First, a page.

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This question already has an answer here:

In alpha decay, a $\text{He}$ nucleus is emited along with a daughter nuclide. Now suppose $\text{U}$ with atomic number 92 and atomic mass 238 emits an alpha particle and a daughter nuclide is formed with atomic number 90 and atomic mass 234, then my question is:

  • what happened with the electrons in this process? Some say that this is only a nuclear reaction, so electrons are not concerned. If so, then why do we say that half of the atoms decay at half-life? Should we not say that half of the nucleus decayed?
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marked as duplicate by Kyle Kanos, ACuriousMind, rob, Emilio Pisanty, John Rennie May 25 '15 at 6:46

This question has been asked before and already has an answer. If those answers do not fully address your question, please ask a new question.

  • $\begingroup$ U238 decaying by alpha emission does end up with mass 234. What about the electrons? Well, they are pretty much ignored given the energies released in nuclear decay. From a sold film of material, most alphas will come out ionized (Geiger and Marsden used a natural alpha source in their experiments). The odd left over electrons will eventually find a new home. $\endgroup$ – Jon Custer May 24 '15 at 18:23
  • $\begingroup$ @BintEHawaGuijar I have attemptet to correct spelling and grammar in your question. Please check that it is still telling the story you want (and double-check the values, as another comment mentions.) $\endgroup$ – Steeven May 24 '15 at 23:43
  • $\begingroup$ I deleted my comment because Bill N edited the question. It was so badly written that I read "U" as you ( shorthand in phones) $\endgroup$ – anna v May 25 '15 at 3:03
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    $\begingroup$ possible duplicate of What Happens to electrons after Alpha Decay and Nuclear Fission? $\endgroup$ – rob May 25 '15 at 4:55
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The electrons stay with the daughter nucleus. A good way to see this is by imagining the decay. Imagine an atom. A helium nucleus shoots out. By the definition of a nucleus, it has no electrons. Therefore, the electrons must still be on the atom.

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  • $\begingroup$ This might be a better answer if you expanded on the single sentence. $\endgroup$ – Kyle Kanos May 24 '15 at 23:20
  • $\begingroup$ And then at least one of the electrons departs the atom because -2e ions are not stable at all. (I'd love it if they were even metastable for long enough to get to the terminal of a tandem accelerator, but, alas, they are not.) $\endgroup$ – Jon Custer May 25 '15 at 0:51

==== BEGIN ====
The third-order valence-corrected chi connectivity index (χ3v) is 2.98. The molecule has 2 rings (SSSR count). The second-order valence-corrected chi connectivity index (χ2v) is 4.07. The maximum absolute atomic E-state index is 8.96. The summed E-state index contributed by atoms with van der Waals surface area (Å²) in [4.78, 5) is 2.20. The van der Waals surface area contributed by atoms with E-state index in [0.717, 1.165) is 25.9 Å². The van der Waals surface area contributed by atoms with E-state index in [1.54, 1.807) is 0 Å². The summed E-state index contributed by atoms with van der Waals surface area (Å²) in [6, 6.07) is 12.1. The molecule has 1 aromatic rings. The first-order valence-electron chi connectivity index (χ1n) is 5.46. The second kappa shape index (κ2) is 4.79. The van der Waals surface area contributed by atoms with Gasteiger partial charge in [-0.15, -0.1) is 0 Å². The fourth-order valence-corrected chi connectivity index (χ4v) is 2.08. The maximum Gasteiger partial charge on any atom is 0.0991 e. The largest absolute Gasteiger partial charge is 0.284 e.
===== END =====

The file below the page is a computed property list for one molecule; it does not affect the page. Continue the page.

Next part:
• $\begingroup$ @JonCuster The neutralization of the negative heavy ion left after the decay is a much slower and less energetic process than alpha emission. I haven't looked in the literature but I expect the number of singly-charged alphas is quite small. $\endgroup$ – rob May 25 '15 at 5:00
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what happened with the electrons in this process?

After fission, the potential that bound the 92 electrons changes. The alpha has too much kinetic energy and cannot trap the two electrons it needs. It will pick up electrons at it comes to rest in the material or the air. The remaining, now Thorium, nucleus reorganizes and the electrons are bound in the new energy levels. The two extra will be superfluous . One might bind in a higher level resonant line, and create a negative ion, the other will go to another nucleus and create a negative ion, or to the conduction band, Uranium is a metal.

Some say that this is only a nuclear reaction, so electrons are not concerned.

All physicists call fission a nuclear reaction.

If so, then why do we say that half of the atoms decay at half-life? Should we not say that half of the nucleus decayed?

The half life describing the fission characterizes the atomic number, i.e. the number of protons and neutrons of the nucleus. When that changes it is called a decay, a new atom is forced into existence, the old decayed. It is the nucleus that defines the atom as a whole.

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